Many of Uribes domestic critics say that the latest incidents are an attempt on his part to divert peoples attention from the serious scandal that threatens to embroil his presidency.

Ecuador, on its part, has been cooperating with Colombia in the ongoing efforts to root out guerilla camps along their common border. The calls for a political settlement of the conflict have got louder in recent months. There is growing support for Chavezs call for an internationally mediated settlement of the conflict.

Chavez has suggested that FARC and the smaller left-wing guerilla group, the National Liberation Army (ELN), be classified as belligerent forces instead of terrorist. He said such a move could be the first step towards peace in Colombia. After the September 11, 2001, terror attacks in the U.S., Uribe is said to have persuaded U.S. President George W. Bush, his close friend, to put FARC on the list of terrorist organisations. Chavez, speaking on his weekly television programme, said that if it was necessary to have a terrorist list, then the U.S. government should head that list for its illegal invasion of Iraq and the massacre of civilians there.

The blatant act of aggression committed by Colombia evoked international outrage. Almost all the countries in the region condemned Uribes government. In solidarity with Ecuador, its neighbours such as Venezuela and Nicaragua cut off diplomatic relations with Colombia. Chavez warned Uribe that there would be war if Colombian forces ever crossed into Venezuelan territory under the guise of hot pursuit of guerillas.

Chiles President Michelle Bachelet said the situation of this nature demanded an explanation from Colombia to the people of Ecuador, the President of Ecuador and the rest of the region.

French Foreign Minister Bernard Kouchner expressed his disappointment at the dramatic turn of events in the Andean region. He indirectly rebuked the Colombian authorities for sabotaging the prospects of an early release of Betancourt. Its bad news that the man we were talking to, with whom we had contact, has been killed. Do you see how ugly the world is? Betancourts case has become an emotive one in France. French officials said the Colombian government was aware that France was negotiating with Reyes for her release. Two days before the massacre, French President Nicolas Sarkozy had offered to be present on the Colombian-Ecuadorian border to receive Betancourt on her release.

Uribes isolation was evident at the March 6 summit of Latin American leaders at Santo Domingo in the Dominican Republic. The summit, held under the auspices of the 19-member Rio Group, ended on a dramatic note with the Colombian and Ecuadorian leaders shaking hands and pledging to resolve the conflict peacefully. Uribe, after having earlier traded insults with Correa and Chavez, issued a formal apology to Ecuador for carrying out the military raid. Correa, speaking after the Rio Group meeting, said: Through dialogue we were able to overcome a very grave conflict. An unsmiling Correa, after going through the motion of shaking hands with Uribe, observed that the problem cannot be solved by an embrace. What is needed, he emphasised, was for the Colombian President to accept international mediation to resolve the problem of FARC.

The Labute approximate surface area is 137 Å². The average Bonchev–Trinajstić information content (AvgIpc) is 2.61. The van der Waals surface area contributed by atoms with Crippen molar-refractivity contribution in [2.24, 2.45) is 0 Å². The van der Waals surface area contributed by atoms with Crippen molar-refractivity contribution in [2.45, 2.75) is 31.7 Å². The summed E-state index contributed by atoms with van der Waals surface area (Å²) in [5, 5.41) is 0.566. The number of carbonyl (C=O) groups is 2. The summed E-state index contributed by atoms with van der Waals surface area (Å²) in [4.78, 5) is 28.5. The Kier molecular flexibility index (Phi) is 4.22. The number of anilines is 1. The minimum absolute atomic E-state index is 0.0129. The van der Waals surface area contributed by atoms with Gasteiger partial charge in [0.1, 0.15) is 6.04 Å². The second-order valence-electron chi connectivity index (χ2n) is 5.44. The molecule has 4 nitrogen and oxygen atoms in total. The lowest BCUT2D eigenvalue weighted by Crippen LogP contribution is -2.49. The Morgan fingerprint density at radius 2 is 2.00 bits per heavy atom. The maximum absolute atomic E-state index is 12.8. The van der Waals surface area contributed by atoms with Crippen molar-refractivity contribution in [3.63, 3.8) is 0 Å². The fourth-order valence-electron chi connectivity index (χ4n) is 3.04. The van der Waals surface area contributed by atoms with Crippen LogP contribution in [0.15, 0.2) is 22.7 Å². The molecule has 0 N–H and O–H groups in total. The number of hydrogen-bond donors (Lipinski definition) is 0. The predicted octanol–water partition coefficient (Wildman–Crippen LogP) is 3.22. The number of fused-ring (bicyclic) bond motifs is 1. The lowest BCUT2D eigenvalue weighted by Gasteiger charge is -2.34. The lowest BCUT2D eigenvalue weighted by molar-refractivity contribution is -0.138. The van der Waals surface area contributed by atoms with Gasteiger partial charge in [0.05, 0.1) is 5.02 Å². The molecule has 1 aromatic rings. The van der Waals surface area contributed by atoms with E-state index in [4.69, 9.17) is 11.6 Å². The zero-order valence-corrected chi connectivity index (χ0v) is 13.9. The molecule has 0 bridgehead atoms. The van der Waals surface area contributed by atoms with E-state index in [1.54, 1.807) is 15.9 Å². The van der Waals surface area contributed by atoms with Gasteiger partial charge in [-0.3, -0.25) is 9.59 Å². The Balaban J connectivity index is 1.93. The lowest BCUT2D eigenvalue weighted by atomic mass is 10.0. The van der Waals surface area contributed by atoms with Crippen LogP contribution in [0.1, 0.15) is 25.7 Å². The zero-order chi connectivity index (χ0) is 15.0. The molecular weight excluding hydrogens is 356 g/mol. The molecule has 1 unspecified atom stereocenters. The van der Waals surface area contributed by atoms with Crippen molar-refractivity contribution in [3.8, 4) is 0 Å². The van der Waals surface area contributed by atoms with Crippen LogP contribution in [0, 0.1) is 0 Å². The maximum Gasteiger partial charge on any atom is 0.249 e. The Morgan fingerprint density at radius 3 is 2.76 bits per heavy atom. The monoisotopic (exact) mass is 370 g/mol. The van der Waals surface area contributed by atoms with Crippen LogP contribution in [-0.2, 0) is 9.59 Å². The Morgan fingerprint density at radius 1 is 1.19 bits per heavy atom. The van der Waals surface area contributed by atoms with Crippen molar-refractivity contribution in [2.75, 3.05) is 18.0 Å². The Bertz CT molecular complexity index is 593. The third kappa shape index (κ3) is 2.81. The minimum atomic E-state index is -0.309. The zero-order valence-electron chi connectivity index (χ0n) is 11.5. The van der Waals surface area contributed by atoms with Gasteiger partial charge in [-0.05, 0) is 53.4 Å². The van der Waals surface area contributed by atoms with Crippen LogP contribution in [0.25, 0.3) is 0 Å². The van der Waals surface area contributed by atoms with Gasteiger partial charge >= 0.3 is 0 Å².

The Rio Group was formed in 1986 as a political forum for the heads of Latin American states. The Group insisted that Uribe make a commitment to not repeat the acts that precipitated the latest crisis and to uphold the principle of peaceful coexistence in the region. The Colombian President conceded to this demand as well. Venezuela and Nicaragua were quick to restore diplomatic relations with Colombia, and Ecuador has agreed to send back its Ambassador but has indicated that it will not restore full diplomatic links in a hurry.

In the aftermath of the March 1 attack, Uribe and his senior officials made serious allegations against Correa and Chavez. According to Colombian officials, laptops belonging to Reyes, which they seized in the guerilla camp, contained information that documented links between FARC and the Ecuadorian and Venezuelan governments.

Another piece of information allegedly found was that FARC had accumulated 50 kg of uranium with the intention of producing a dirty bomb. Bogota also alleged that Chavez had poured $300 million into FARCs coffers. Uribe even threatened to take Chavez to the International Criminal Court.

On March 5, the Organisation of American States, despite opposition from Washington, okayed a resolution declaring the Colombian military raid into Ecuador a violation of its sovereignty.

Sign in to Unlock member-only benefits!
  • Bookmark stories to read later.
  • Comment on stories to start conversations.
  • Subscribe to our newsletters.
  • Get notified about discounts and offers to our products.
Sign in


Comments have to be in English, and in full sentences. They cannot be abusive or personal. Please abide to our community guidelines for posting your comment